Kudos and thanks to writer Russ Pitts whose article “Duck and Cover,” printed in gamer magazine The Escapist, makes passing reference to “author and filmmaker Daedalus Howell” while examining the cultural impact of The Day After. Pitts cites my “pre-teen thanatos” notion from the “Atomic Hangover” piece I penned for the Bohemian last January. Yeah, it’s the little things in life. A sample:
“The film was a monumental success and, combined with Sting’s powerful, lyrical hope that the Russians loved their children (too), formed the nexus of a cultural revolution which apparently convinced all self-respecting, music-loving, TV-watching nuclear powers to reconsider the whole Cold War thing and sue for peace. Walls fell, evil empires collapsed and the nuclear arsenals of the U.S.A. and U.S.S.R. were wheeled into the basement. For the world, it was a happy ending. For myself and many like me, it was but the beginning of a lifetime of neurosis stemming from a childhood of unrealized terror.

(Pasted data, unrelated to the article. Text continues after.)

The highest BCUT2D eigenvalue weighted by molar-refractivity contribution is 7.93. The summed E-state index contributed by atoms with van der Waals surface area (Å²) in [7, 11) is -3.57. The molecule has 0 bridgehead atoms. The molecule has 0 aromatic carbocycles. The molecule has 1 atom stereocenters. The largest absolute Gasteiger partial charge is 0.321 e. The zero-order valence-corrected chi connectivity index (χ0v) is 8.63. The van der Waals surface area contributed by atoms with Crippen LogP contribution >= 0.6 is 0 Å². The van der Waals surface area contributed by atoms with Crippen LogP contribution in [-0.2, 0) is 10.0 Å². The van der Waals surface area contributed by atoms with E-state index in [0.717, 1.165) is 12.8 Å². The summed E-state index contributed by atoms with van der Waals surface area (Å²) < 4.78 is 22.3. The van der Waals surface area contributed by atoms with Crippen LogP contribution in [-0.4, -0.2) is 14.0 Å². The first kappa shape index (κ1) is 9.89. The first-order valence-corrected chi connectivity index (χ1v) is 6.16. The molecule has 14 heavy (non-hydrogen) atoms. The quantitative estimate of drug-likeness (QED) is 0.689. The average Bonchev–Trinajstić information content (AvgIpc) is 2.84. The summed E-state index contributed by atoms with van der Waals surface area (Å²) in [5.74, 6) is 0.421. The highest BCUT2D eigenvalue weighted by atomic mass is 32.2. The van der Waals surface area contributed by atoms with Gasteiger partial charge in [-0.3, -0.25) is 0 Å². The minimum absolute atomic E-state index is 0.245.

Author and filmmaker Daedalus Howell calls this particular neurosis a ‘preteen thanatos,’ likening the post-traumatic stress of viewing The Day After as a child, and his ensuing lifelong melancholy, to Freud’s theory that the realization of one’s own imminent death induces within one an urge to (and here I paraphrase) get the hell on with it, prompting violent and/or self-destructive behavior.”
I encourage you to read the whole piece, which is quite edifying, here at at Escapist Magazine. More about Pitts, the former head writer for The Screen Savers on TechTV now writing for gamerswithjobs.com and The Worcester Pulse, at his site insomniacorp.com.